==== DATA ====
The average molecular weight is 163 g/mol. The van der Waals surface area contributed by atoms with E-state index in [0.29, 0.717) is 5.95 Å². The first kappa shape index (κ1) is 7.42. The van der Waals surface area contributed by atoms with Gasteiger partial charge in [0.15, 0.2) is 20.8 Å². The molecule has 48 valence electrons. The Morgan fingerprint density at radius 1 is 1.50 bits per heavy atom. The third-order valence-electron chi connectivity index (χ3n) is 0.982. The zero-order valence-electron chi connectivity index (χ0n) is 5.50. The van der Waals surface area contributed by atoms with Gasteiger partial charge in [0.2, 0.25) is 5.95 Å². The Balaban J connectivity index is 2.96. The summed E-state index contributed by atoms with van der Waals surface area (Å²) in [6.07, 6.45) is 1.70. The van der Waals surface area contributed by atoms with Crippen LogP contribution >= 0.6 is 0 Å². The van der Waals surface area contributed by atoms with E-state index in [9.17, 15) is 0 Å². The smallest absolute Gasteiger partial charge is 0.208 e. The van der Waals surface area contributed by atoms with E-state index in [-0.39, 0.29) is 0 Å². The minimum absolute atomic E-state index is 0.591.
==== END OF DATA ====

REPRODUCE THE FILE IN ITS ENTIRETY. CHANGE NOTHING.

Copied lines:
The average molecular weight is 163 g/mol. The van der Waals surface area contributed by atoms with E-state index in [0.29, 0.717) is 5.95 Å². The first kappa shape index (κ1) is 7.42. The van der Waals surface area contributed by atoms with Gasteiger partial charge in [0.15, 0.2) is 20.8 Å². The molecule has 48 valence electrons. The Morgan fingerprint density at radius 1 is 1.50 bits per heavy atom. The third-order valence-electron chi connectivity index (χ3n) is 0.982. The zero-order valence-electron chi connectivity index (χ0n) is 5.50. The van der Waals surface area contributed by atoms with Gasteiger partial charge in [0.2, 0.25) is 5.95 Å². The Balaban J connectivity index is 2.96. The summed E-state index contributed by atoms with van der Waals surface area (Å²) in [6.07, 6.45) is 1.70. The van der Waals surface area contributed by atoms with Crippen LogP contribution >= 0.6 is 0 Å². The van der Waals surface area contributed by atoms with E-state index in [9.17, 15) is 0 Å². The smallest absolute Gasteiger partial charge is 0.208 e. The van der Waals surface area contributed by atoms with E-state index in [-0.39, 0.29) is 0 Å². The minimum absolute atomic E-state index is 0.591.